Once the soil freezes, mulch the area with straw, leaves, grass clippings or something similar to a depth of four to six inches. Your new garlic will be happily tucked away and protected against the harsh winter conditions and freezing and thawing cycles.
Next spring rake off the mulch to let them begin their growth.
Keep in mind that garlic cannot compete against weeds. Any weeds present will drastically reduce your harvest.
Here we are, it’s the last day of November and I just got our garlic in the ground a few days ago.
Regular readers of this blog already know that fall is the time of year that you plant garlic. Garlic can be planted in the spring, however you will end up with bulbs half the size of those planted in the fall.
I think there is still some time to get your garlic planted, I wouldn’t wait too much longer though.
If you have a helper in the garden, decide who is going to go out and find some garlic cloves to plant while the other stays behind and prepares the area to be planted. If you are by yourself,well then, you’ll have to do both.
Check the garden centers for garlic cloves, if they are out, a farmer’s market stand may have some that can be used for planting. The garlic purchased in a grocery store produce department will most likely have been treated with a sprout inhibitor and will not be good for planting. Sprouting is what we want. I used my garlic that I saved from this years crop.
Your garlic spot must be free of all weeds and kept that way during the growing season because garlic does not compete well against weeds. If you are planning on amending your soil with compost or peat, now’s the time to do so.
Break apart the garlic bulbs into individual cloves just as you do in the kitchen, only this time you won’t be running them through the garlic press.
Plant the cloves into the soil about 2 inches deep and about 6 inches apart. Place the root end down. You can just push them down into the soil with your finger or dig a furrow like I did here.
Cover them up with soil and let them go until the soil freezes. During this period, the cloves will grow roots. Hopefully we will have a mild December which will allow our late planted garlic some time to develop those roots. No fertilizer is needed for now, we’ll apply that in the spring.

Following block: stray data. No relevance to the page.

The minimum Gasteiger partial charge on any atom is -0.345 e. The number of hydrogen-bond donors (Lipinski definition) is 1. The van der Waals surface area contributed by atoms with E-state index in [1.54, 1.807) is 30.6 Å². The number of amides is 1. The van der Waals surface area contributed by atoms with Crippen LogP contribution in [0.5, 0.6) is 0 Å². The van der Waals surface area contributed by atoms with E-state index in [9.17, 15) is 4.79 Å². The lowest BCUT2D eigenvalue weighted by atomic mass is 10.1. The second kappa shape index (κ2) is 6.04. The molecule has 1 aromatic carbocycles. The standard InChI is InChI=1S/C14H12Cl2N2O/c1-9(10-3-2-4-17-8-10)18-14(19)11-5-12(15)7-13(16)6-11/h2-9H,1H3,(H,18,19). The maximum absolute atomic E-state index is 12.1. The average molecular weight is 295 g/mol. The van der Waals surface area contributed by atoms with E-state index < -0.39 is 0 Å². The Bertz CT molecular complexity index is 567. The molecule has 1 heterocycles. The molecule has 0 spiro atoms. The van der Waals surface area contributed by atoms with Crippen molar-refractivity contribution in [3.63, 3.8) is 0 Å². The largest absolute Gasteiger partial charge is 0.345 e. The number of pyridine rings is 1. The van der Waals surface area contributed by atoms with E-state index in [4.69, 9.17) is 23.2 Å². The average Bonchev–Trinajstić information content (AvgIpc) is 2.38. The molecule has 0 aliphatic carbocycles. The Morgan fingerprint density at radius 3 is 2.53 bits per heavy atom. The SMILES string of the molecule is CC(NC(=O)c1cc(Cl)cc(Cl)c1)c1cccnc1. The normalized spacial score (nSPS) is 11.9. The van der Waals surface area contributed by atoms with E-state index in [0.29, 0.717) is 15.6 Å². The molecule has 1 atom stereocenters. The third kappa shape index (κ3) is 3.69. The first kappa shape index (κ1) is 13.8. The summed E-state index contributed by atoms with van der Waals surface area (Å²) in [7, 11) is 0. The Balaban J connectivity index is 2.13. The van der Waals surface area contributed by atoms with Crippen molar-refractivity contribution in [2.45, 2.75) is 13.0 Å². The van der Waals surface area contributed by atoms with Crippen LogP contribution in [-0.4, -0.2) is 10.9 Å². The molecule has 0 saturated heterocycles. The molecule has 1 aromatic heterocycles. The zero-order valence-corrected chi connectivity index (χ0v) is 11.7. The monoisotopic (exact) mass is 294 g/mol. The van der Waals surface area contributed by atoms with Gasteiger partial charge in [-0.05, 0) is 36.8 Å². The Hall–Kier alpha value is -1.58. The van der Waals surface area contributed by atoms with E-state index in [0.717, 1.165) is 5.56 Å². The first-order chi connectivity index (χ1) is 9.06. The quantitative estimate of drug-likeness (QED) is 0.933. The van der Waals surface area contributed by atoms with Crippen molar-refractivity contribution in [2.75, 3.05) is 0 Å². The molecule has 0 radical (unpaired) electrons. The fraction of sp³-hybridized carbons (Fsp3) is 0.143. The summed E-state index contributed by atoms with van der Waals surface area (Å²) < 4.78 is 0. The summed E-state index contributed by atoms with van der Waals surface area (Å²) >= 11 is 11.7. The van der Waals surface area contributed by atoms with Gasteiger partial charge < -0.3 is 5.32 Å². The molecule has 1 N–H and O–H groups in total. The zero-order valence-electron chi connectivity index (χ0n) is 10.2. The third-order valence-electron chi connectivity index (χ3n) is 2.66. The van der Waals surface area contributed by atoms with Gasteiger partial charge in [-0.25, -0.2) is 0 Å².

Once the ground freezes, cover the bed with straw, compost or other type of mulch. It’s much better for the garlic if the soil is kept at a consistently cold temperature (which the mulch will provide) than to be freezing and thawing over and over through the winter.
In the spring we will remove our mulch and add fertilizer, garlic is a crop that needs a lot of plant food.
We’ll revisit this project again at mulching time and fertilizing time.
…the garlic bulbs that is. Today we mulched our garlic beds. The raised beds we have for vegetable production measure about 5’x9′. Five pounds of garlic bulbs plant six of these beds exactly. We used wheat straw about 6′”-8″ deep to cover these six beds. Four moderately heavy bales did the trick. By the way, these bales of straw were of the most beautiful golden wheat color I have seen in a long time. In a way it was amost a shame to use them for mulch, but that’s what they’re there for. The bright color ensures that we don’t import a new batch of weed seeds from weed stalks that could have been baled up out in the field by the farmer along with the straw. Straw that has lots of different color stems in the bale more than likely are contaminated with weeds.
If you promise not to tell anyone, I”ll let you know the secret to growing super size and delicious garlic. So just let me know if you can “keep it under your hat”, by writing me a short note in the comment section that you like garlic.
Well, now that the garlic bulbs are all tucked in their beds for the winter, I think I’m going to have lunch and take a nap. Bob